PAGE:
... ...

Episode 205: Wolves and Indigenous Peoples Rights to Nature

Listen on Apple Podcasts

We bring you a special interview with Sierra Club’s Bonnie Rice and the Executive Director of the Global Indigenous Council Rain Bear Stands Last. We spend a fascinating hour not only addressing grey wolves in the Americas, but also how conservation intertwines with the rights of indigenous peoples. This is a new take for us on conservation and a critical one. As we all work together around the globe to save our environment and all the species that inhabit it, we also need to respect and engage those living in these areas. We are so grateful to the Sierra Club and Global Indigenous Council for their keen insight.

Sierra Club Bonnie Rice

Bonnie Rice is currently the Senior Campaign Representative for the Sierra Club on national Endangered Species issues, and also directs Sierra Club advocacy efforts on wildlife and public lands conservation in the Greater Yellowstone and Northern Rockies regions. She has nearly 30 years of experience working to promote strong federal and state policies to protect wildlife, public lands, wild rivers and human health in the U.S., including with Greenpeace and American Rivers.

Global Indigenous Council Rain Bear Stands Last



Taken from the GIC website which can be accessed HERE

For many years there has been discussion among our First Nations that we, as stewards of the land and the First People of the Earth, need to unite in common cause, heart and spirit, and create an advocacy organization that brings us together from the Four Directions. For too long, associations originally formed to represent us have sacrificed that responsibility for political favor. Due to the critical nature of these perilous times, by a resolution passed in January 2018, the Great Plains Tribal Chairman’s Association (GPTCA) supported the founding of the Global Indigenous Council (GIC).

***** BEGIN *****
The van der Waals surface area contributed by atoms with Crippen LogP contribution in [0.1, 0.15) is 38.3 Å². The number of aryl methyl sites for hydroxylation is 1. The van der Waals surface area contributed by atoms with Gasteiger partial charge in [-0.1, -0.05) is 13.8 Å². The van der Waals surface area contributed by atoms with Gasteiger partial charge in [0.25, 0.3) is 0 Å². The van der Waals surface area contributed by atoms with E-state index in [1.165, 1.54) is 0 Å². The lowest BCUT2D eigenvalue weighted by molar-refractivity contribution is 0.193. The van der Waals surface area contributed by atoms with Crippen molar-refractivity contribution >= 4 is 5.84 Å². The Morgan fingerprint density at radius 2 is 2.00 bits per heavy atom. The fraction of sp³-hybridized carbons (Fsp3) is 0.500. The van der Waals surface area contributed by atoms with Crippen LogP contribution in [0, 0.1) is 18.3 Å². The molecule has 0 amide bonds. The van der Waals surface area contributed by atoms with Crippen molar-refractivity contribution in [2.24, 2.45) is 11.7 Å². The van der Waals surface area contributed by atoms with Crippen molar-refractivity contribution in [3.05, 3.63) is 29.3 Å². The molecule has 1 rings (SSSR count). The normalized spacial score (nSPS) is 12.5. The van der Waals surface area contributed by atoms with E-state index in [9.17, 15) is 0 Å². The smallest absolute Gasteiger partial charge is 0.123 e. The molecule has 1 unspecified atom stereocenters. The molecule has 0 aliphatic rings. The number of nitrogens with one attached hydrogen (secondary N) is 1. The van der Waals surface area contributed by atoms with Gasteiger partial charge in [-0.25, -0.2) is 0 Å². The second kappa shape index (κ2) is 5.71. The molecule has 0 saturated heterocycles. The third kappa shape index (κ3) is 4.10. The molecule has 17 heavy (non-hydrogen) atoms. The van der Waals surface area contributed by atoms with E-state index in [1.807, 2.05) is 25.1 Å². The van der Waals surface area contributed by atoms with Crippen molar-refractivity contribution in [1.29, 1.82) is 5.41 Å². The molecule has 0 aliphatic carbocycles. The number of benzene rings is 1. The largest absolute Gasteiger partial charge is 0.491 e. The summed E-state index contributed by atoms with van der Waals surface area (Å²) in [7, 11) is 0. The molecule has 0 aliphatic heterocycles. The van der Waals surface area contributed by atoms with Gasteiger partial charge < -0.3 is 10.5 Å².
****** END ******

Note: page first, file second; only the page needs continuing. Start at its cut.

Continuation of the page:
GIC is to be an international body for all First Nations. This can be the spark to light the fire to rekindle the universal knowledge shared by so many tribal nations around the world. It could also be the last best hope for the planet, given the environmental catastrophes the changing climate portends, and the rapacious greed for dollars and authority that motivates some in high office. Here, what there was of “a shining city on a hill” is being dismantled. We must become not only the change but also the leaders we seek. GIC will be headquartered at Wakpa Sica, a historic location near Fort Pierre, in the heart of the Great Sioux Nation. It was in this area that our ancestors engaged in geopolitical economics, diplomacy and leadership, and provided the blueprint for us to follow today.





February 05, 2021
Scroll to top